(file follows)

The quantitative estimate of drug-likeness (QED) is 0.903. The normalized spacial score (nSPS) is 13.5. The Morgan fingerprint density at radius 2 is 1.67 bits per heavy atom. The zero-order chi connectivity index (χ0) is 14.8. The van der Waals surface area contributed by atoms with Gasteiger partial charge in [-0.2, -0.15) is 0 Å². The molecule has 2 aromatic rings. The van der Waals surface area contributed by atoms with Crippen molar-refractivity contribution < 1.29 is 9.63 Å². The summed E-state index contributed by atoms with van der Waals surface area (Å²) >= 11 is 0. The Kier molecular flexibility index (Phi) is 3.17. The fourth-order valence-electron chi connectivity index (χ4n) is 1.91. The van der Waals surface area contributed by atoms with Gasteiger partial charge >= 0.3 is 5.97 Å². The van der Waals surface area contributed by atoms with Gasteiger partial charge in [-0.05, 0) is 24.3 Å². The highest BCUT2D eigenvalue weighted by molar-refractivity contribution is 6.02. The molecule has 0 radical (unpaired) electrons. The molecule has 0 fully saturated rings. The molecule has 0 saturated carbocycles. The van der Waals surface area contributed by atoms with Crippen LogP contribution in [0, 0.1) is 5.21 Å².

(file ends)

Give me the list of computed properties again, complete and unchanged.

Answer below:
The quantitative estimate of drug-likeness (QED) is 0.903. The normalized spacial score (nSPS) is 13.5. The Morgan fingerprint density at radius 2 is 1.67 bits per heavy atom. The zero-order chi connectivity index (χ0) is 14.8. The van der Waals surface area contributed by atoms with Gasteiger partial charge in [-0.2, -0.15) is 0 Å². The molecule has 2 aromatic rings. The van der Waals surface area contributed by atoms with Crippen molar-refractivity contribution < 1.29 is 9.63 Å². The summed E-state index contributed by atoms with van der Waals surface area (Å²) >= 11 is 0. The Kier molecular flexibility index (Phi) is 3.17. The fourth-order valence-electron chi connectivity index (χ4n) is 1.91. The van der Waals surface area contributed by atoms with Gasteiger partial charge >= 0.3 is 5.97 Å². The van der Waals surface area contributed by atoms with Gasteiger partial charge in [-0.05, 0) is 24.3 Å². The highest BCUT2D eigenvalue weighted by molar-refractivity contribution is 6.02. The molecule has 0 radical (unpaired) electrons. The molecule has 0 fully saturated rings. The molecule has 0 saturated carbocycles. The van der Waals surface area contributed by atoms with Crippen LogP contribution in [0, 0.1) is 5.21 Å².